December 13, 2009

R. C. Sproul (1939–2017) on God's Love and Common Grace

To love your neighbor and your enemy is to be a son of the heavenly Father, because this is precisely what God Himself does. His benefits accrue not only to believers but to unbelievers as well. When people remain at enmity with God, they do so while they are receiving benefits from His hand.

When Jesus commands us to love our enemies, He defines that love not so much in terms of feelings of affection but in terms of actions. To love our enemies requires that we bless them when they curse us and do good to them when they hate us. This is what it means to mirror and reflect the love of God, because God does good to those who hate Him and blesses people while they are cursing Him.

Jesus illustrates the beneficent love of God by pointing to the sun and the rain. God makes His sun rise on the wicked as well as the good and sends rain on both the just and the unjust. When we observe a rain shower, we do not see the raindrops falling with personal discrimination. We don't see bad people getting wet and good people walking through the shower untouched. The righteous and the wicked both need an umbrella. At the same time, the refreshment needed for the fields is received in the same rainfall by the wicked farmer and the righteous farmer. Sun and storm alike affect both.

The description of the benefits of God enjoyed jointly by the wicked and the righteous is called in theology "common grace." Common grace is called "grace" because all of the benefits we receive from a Holy God are undeserved. All the good things we receive from the hand of God are gifts. They are not rewards earned by our merit. Grace, by definition, means the undeserved or unmerited favor of God. These favors are poured out from His bounty on believer and unbeliever alike. The air that we breathe, the food that we eat, and the water that we drink are all benefits that come from Him. Perhaps it is in recognition that He owes us none of these things that we call the prayer of thanksgiving that accompanies a meal saying "grace." Of course the common grace of God includes far more than the daily necessities of life. At times the gifts of His common grace are poured out in abundance and may include great prosperity for its recipients. All that we have are gifts from his treasure house of common grace.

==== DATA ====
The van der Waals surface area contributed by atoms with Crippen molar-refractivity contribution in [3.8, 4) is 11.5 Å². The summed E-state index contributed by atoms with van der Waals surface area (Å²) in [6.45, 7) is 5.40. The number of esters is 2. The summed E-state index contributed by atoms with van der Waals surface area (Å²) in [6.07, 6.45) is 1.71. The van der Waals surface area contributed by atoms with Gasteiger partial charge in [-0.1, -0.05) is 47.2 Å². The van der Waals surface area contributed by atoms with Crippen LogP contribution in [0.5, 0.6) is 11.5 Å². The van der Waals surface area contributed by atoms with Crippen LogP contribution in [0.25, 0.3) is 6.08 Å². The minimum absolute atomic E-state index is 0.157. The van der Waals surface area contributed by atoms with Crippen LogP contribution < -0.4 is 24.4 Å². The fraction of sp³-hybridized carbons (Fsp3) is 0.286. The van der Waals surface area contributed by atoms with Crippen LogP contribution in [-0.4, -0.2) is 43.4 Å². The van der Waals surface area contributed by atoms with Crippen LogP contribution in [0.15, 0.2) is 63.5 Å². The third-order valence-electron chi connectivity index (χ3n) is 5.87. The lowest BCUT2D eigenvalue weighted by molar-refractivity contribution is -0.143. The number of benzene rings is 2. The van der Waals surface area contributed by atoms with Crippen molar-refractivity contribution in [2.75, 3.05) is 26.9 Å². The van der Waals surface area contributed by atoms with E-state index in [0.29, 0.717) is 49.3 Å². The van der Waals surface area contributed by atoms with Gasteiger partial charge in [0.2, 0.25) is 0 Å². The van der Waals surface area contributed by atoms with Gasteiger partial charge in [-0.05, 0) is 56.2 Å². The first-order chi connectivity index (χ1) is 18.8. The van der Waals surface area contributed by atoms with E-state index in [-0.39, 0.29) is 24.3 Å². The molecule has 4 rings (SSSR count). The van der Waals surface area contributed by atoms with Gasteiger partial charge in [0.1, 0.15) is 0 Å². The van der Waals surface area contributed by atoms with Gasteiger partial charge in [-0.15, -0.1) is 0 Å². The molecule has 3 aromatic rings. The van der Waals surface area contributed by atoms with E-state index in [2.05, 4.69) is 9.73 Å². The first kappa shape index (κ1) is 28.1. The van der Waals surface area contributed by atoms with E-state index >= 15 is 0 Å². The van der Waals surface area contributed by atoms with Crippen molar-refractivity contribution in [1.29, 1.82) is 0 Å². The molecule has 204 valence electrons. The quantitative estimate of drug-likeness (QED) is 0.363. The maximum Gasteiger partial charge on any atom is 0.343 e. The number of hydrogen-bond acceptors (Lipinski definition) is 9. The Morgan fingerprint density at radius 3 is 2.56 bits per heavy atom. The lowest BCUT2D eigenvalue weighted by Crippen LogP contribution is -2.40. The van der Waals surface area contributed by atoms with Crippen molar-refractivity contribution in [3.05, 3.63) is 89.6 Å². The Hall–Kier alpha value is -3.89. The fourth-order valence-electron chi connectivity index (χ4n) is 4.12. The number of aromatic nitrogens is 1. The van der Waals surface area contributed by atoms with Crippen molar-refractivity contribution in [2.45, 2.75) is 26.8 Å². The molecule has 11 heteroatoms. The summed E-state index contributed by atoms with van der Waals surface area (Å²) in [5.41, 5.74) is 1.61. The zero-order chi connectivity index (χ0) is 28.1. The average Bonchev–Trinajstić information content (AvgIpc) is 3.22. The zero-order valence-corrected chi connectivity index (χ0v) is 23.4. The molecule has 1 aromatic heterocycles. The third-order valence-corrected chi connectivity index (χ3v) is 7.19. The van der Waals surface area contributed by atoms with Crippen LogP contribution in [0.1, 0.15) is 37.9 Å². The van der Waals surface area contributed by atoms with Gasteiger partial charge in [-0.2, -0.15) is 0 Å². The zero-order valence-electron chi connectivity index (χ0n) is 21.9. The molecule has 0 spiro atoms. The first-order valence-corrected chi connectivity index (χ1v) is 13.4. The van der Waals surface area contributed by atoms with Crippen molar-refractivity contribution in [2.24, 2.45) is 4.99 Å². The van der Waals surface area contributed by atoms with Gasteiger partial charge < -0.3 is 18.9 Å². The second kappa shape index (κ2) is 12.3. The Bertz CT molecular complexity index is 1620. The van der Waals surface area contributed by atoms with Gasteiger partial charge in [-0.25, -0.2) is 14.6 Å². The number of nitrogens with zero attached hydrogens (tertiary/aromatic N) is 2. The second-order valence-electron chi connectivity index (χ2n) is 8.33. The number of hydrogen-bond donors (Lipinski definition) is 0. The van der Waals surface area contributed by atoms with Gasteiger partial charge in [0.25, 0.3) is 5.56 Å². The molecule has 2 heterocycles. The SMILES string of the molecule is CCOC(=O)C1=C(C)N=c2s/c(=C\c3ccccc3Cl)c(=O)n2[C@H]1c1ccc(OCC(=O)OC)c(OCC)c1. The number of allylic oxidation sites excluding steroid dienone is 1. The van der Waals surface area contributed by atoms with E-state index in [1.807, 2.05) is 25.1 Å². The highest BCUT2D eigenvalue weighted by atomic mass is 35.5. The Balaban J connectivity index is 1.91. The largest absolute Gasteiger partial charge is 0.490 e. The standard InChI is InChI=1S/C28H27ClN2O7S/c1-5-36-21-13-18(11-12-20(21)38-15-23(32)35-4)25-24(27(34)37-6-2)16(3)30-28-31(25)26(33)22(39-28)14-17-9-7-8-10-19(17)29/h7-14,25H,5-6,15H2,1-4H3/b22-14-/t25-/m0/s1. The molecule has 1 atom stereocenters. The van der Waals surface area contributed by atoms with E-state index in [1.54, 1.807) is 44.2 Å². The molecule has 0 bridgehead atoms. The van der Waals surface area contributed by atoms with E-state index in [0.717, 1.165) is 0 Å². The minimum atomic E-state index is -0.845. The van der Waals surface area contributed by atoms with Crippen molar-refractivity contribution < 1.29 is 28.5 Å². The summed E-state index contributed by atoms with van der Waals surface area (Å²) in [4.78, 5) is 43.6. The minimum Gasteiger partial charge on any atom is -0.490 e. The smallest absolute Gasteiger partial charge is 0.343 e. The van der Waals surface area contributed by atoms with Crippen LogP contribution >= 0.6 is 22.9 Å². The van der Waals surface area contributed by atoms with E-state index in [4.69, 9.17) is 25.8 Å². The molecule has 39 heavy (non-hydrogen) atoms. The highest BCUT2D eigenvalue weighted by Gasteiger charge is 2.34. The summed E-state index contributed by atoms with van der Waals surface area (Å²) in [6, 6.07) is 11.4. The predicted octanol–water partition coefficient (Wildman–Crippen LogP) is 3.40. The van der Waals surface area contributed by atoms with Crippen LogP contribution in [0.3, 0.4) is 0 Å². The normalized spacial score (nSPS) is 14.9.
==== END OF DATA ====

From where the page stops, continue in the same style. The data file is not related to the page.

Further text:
Common grace is called "common" because it is distinguished from the special grace that is the grace of salvation. Special grace is what God extends to His elect, by which they are brought into His family through adoption. On the other hand, all people, commonly, receive the benefits of common grace.

There is irony here, however. The gifts of God's common grace, which flow out of His benevolence and beneficence, which are blessings for the moment, actually become occasions for judgment for the wicked. Every blessing an impenitent person receives from God that is greeted with ingratitude adds to the heaping up of wrath against the day of judgment. God does not give these gifts to torment the sinner. They are truly beneficial. They become nonbeneficial in the long run only because of the obstinate sinfulness of the wicked. The wicked's misuse and abuse of the good gifts of God do not render these good gifts to be bad gifts.
 R. C. Sproul, Loved by God (Nashville: Word Publishing, 2001), 139–141.

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